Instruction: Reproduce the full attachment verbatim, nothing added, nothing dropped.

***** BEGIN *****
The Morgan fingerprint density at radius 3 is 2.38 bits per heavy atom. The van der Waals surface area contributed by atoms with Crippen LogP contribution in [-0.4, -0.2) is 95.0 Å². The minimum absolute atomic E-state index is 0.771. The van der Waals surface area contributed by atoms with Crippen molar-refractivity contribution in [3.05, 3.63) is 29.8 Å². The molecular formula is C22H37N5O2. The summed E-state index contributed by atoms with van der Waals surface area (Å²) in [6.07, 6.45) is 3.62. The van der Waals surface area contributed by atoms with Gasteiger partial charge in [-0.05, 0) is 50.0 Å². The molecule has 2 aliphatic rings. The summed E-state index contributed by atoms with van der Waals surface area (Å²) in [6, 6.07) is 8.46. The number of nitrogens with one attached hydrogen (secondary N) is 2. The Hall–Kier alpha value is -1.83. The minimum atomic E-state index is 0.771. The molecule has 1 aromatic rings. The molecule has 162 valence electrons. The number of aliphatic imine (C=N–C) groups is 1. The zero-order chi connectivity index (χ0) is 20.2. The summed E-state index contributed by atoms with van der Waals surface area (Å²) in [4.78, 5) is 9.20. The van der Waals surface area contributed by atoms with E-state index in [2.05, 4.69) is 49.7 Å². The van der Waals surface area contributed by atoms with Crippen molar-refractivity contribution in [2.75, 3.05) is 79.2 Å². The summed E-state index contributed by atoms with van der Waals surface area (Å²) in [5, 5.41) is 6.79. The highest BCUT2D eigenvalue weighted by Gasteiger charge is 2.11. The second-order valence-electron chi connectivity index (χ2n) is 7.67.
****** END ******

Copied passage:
The Morgan fingerprint density at radius 3 is 2.38 bits per heavy atom. The van der Waals surface area contributed by atoms with Crippen LogP contribution in [-0.4, -0.2) is 95.0 Å². The minimum absolute atomic E-state index is 0.771. The van der Waals surface area contributed by atoms with Crippen molar-refractivity contribution in [3.05, 3.63) is 29.8 Å². The molecular formula is C22H37N5O2. The summed E-state index contributed by atoms with van der Waals surface area (Å²) in [6.07, 6.45) is 3.62. The van der Waals surface area contributed by atoms with Gasteiger partial charge in [-0.05, 0) is 50.0 Å². The molecule has 2 aliphatic rings. The summed E-state index contributed by atoms with van der Waals surface area (Å²) in [6, 6.07) is 8.46. The number of nitrogens with one attached hydrogen (secondary N) is 2. The Hall–Kier alpha value is -1.83. The minimum atomic E-state index is 0.771. The molecule has 1 aromatic rings. The molecule has 162 valence electrons. The number of aliphatic imine (C=N–C) groups is 1. The zero-order chi connectivity index (χ0) is 20.2. The summed E-state index contributed by atoms with van der Waals surface area (Å²) in [4.78, 5) is 9.20. The van der Waals surface area contributed by atoms with E-state index in [2.05, 4.69) is 49.7 Å². The van der Waals surface area contributed by atoms with Crippen molar-refractivity contribution in [2.75, 3.05) is 79.2 Å². The summed E-state index contributed by atoms with van der Waals surface area (Å²) in [5, 5.41) is 6.79. The highest BCUT2D eigenvalue weighted by Gasteiger charge is 2.11. The second-order valence-electron chi connectivity index (χ2n) is 7.67.